M12: M12 connectors are circular components with a 12 mm locking thread, designed specifically for harsh industrial environments. They come in 3, 4, 5, 8, and 12 pole versions. M12 connectors are resistant to dust, water, and vibration and carry power, data, and signals. Their coding designations — how the pins and housing are formatted — are indicative of the most suitable applications for each version, although these are not rigidly defined. For example: A-coded for DC power, 1 Gbit Ethernet, and sensors; B-coded for PROFIBUS; C-coded for AC power; D-coded for 100 Mbit Ethernet; K-coded for high power (7 kW) AC; L-coded for DC power; X-coded for 10 Gbit Ethernet, and Y-coded for connecting DC power and data up to 100 Mb/s over a single cable. C-coded and A-coded parts are gradually being superseded by S-coded and T-coded versions.
M8: Also known as “nano M8 connectors,” these are smaller than M12 types and have an 8 mm locking thread. These are ideal for applications with space constraints or where a lightweight connection is required. M8 connectors are often used in sensor and actuator connections within factory networks.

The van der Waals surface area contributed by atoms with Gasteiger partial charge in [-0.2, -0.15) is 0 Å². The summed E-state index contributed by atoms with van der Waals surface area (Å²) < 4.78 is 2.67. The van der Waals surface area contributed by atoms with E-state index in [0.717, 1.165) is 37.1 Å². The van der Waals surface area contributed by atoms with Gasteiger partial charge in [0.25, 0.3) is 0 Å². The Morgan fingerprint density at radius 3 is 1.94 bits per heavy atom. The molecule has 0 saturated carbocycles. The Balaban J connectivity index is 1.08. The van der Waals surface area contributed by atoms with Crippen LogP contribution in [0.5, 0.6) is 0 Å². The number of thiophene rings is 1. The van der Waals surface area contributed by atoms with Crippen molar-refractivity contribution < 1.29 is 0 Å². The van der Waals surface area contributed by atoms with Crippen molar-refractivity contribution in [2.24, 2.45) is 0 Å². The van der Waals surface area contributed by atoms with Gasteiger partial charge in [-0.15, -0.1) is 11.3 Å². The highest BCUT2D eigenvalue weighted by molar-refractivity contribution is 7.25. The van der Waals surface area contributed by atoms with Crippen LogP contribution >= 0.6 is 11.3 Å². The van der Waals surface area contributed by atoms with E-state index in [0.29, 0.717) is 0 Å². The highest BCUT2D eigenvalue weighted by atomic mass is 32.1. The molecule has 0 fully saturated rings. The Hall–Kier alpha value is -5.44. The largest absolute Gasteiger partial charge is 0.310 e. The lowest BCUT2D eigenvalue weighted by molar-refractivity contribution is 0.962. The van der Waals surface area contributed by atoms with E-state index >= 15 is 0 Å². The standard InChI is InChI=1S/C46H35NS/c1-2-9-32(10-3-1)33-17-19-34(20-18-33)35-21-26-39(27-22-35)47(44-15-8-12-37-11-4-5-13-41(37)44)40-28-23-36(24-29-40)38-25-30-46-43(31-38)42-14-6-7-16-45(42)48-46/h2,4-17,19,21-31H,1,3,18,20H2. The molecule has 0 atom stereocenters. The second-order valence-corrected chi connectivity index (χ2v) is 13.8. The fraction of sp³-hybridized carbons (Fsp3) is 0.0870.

Industrial USB: These are more robust than standard USB types, with features such as IP67-rated sealing, enhanced EMI/RFI shielding, and resistance to harsh environments. They are frequently used in data acquisition, machine vision, and automation control applications.
Fiber optic connectors are used to connect optical fibers in high-speed networks, offering high data transfer rates and immunity to EMI. Some common fiber optic connector types include FC, LC, MPT/MPO (multi-fiber), SC, and ST connectors. Of these, the LC (Lucent Connector) is currently the most used. Fiber optic connections are ideal for applications requiring long-distance communication or when EMI is a significant concern, and some are capable of transmitting data at over 1 petabit per second.
Backplane connectors provide a high-speed communication link between electronic modules or subsystems. Each family is available in a wide range of configurations. They’re used on the edges of printed circuit boards to plug them into rack-based assemblies, and for interconnecting between various parts of systems, sometimes connector-to-connector and at other times via wire harnesses. The most popular types for factory automation include DIN 41612 (based on the DIN standard), VME, CompactPCI, PC/104, and PMC, but there are many others.
Selecting the right connector type for a high-speed factory automation network is crucial for ensuring reliable communication and data transfer between devices and components. Each connector type has its own set of features and advantages, catering to different requirements in terms of environmental resistance, data transfer rates, and ease of installation. Only by understanding the applications and specifications, can engineers and system integrators make informed decisions when designing and implementing cost-effective and reliable high-performance networks.